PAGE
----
Disclaimer

Mondaq Ltd and/or its respective suppliers make no representations about the suitability of the information contained in the documents and related graphics published on this server for any purpose. All such documents and related graphics are provided "as is" without warranty of any kind. Mondaq Ltd and/or its respective suppliers hereby disclaim all warranties and conditions with regard to this information, including all implied warranties and conditions of merchantability, fitness for a particular purpose, title and non-infringement. In no event shall Mondaq Ltd and/or its respective suppliers be liable for any special, indirect or consequential damages or any damages whatsoever resulting from loss of use, data or profits, whether in an action of contract, negligence or other tortious action, arising out of or in connection with the use or performance of information available from this server.

The documents and related graphics published on this server could include technical inaccuracies or typographical errors. Changes are periodically added to the information herein. Mondaq Ltd and/or its respective suppliers may make improvements and/or changes in the product(s) and/or the program(s) described herein at any time.

Registration

Mondaq Ltd requires you to register and provide information that personally identifies you, including what sort of information you are interested in, for three primary purposes:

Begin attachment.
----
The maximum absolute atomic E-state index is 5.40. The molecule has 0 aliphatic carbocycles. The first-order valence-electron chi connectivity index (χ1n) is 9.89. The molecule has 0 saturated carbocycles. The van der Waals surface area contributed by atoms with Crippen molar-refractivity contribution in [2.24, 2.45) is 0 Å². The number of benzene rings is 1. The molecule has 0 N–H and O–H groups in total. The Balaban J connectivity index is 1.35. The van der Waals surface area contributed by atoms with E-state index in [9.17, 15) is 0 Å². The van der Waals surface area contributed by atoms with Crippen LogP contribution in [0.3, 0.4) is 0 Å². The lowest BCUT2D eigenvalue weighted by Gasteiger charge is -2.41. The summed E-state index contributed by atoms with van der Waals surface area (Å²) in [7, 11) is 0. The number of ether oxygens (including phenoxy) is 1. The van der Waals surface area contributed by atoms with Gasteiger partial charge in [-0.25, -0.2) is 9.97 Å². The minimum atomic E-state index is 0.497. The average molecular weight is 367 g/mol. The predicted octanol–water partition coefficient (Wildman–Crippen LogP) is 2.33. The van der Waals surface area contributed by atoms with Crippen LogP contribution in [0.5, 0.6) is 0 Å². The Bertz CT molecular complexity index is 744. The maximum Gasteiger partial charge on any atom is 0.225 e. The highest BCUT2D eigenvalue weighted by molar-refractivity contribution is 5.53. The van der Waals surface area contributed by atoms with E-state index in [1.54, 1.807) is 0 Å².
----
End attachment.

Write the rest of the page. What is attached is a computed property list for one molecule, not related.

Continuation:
• To allow you to personalize the Mondaq websites you are visiting.
  • To enable features such as password reminder, newsletter alerts, email a colleague, and linking from Mondaq (and its affiliate sites) to your website.
  • To produce demographic feedback for our information providers who provide information free for your use.

Mondaq (and its affiliate sites) do not sell or provide your details to third parties other than information providers. The reason we provide our information providers with this information is so that they can measure the response their articles are receiving and provide you with information about their products and services.

If you do not want us to provide your name and email address you may opt out by clicking here .

If you do not wish to receive any future announcements of products and services offered by Mondaq by clicking here .

Information Collection and Use